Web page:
Muted reaction to coffee hiccup a sign for market

The relatively weak response of the coffee market to another poor year for Colombian coffee production looks a sign that the weak start of the year for bean prices looks set to continue.

The drop in Colombian coffee output to 7.8m bags – the lowest in more than 30 years, and well below growers’ initial forecast of 9.5m bags – might have been expected to lift prices.

However, the decline in output from the second-ranked producer of arabica beans, the type traded in New York, “has not had a pronounced effect”, Societe Generale said.

While prices of so-called Colombian mild beans, high quality coffee also grown in countries such as Kenya and Tanzania, “have shown some strength” relative to other arabica varieties, “this appears to only have had an effect on localised markets, but not the global market at large”, the bank said.

At broker J Ganes Consulting, veteran soft commodities analyst Judith Ganes Chase said that the failure of Colombia mild prices to react so strongly this season was “mostly be cause traders were not caught off guard by the small crop, having expected it from paying closer attention to the weather”.

The Colombian downturn reflected, besides plantation downtime stemming from a national replanting programme, heavy rains that encouraged disease and cut sunshine levels.

‘Downside risk to prices’

The dearth of reaction was indicative of a coffee market which “is comfortable with the current supply and demand balance”, SocGen analyst Michael Haigh said.

Indeed, prices of near-term lots have lost ground over further ahead ones, an increase in the so-called “bear spread”, and signalling limits on investors’ willingness to pay up for immediate supplies.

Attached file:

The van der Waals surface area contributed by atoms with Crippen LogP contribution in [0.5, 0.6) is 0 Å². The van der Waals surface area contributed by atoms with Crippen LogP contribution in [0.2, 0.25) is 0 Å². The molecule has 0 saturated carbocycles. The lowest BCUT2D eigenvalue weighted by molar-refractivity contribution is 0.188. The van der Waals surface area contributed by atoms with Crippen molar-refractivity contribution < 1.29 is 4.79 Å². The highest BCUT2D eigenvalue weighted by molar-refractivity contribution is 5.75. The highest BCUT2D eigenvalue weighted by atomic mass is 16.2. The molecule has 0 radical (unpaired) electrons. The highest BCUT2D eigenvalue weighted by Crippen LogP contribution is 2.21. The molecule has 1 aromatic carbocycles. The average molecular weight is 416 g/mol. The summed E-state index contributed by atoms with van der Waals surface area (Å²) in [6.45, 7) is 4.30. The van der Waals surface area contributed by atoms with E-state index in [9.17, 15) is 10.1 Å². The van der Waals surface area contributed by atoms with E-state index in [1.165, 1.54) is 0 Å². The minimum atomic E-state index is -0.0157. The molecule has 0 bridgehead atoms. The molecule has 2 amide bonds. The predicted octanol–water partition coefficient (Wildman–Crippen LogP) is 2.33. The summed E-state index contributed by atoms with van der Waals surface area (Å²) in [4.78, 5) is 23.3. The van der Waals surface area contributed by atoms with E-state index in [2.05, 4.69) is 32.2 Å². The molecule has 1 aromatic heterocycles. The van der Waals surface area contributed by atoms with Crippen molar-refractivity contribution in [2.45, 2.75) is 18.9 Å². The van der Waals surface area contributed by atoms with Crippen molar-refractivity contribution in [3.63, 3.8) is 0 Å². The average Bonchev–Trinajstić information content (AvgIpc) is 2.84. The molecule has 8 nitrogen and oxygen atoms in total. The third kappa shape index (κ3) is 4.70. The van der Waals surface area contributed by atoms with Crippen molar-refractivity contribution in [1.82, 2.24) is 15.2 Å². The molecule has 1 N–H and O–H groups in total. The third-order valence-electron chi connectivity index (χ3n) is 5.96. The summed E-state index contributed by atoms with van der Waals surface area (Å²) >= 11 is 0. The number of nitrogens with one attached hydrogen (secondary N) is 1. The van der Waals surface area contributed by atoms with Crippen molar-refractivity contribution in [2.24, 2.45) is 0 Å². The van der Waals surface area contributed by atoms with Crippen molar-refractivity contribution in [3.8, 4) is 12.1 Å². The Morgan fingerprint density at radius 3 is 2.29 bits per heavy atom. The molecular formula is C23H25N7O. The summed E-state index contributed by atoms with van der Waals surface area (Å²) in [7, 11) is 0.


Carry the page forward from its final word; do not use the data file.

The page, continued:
“This is a reflection of expectations of a strong Brazilian harvest as [Brazil] enterers an ‘on’ year,” Dr Haigh said.

Brazil, the top coffee grower, has alternate seasons of higher and lower production, 2012-13 expected to be a higher-output year.

“Looking ahead, with the global market poised to receive large Indonesian and Brazilian production in the coming months, and assuming conservative global demand growth, we see downside risk to prices as more likely than upside risk.”

Ms Ganes-Chase said that “even though physical market may be limited this season, having the assurance that there is a strong chance of more plentiful supplies next year could crimp rally attempts” in futures.

Seasonal update

The comments come ahead of a key seasonal period for the coffee market, as growers in Brazil gain a better idea of their crops, which faced setbacks from frost and dryness last year.

“Generally, by February farmers have a fairly strong indication on the upcoming Brazilian harvest,” Ms Ganes-Chase said.

Coffee for March closed 0.4% lower at 216.60 cents a pound, among its second-lowest finish since December 2010.

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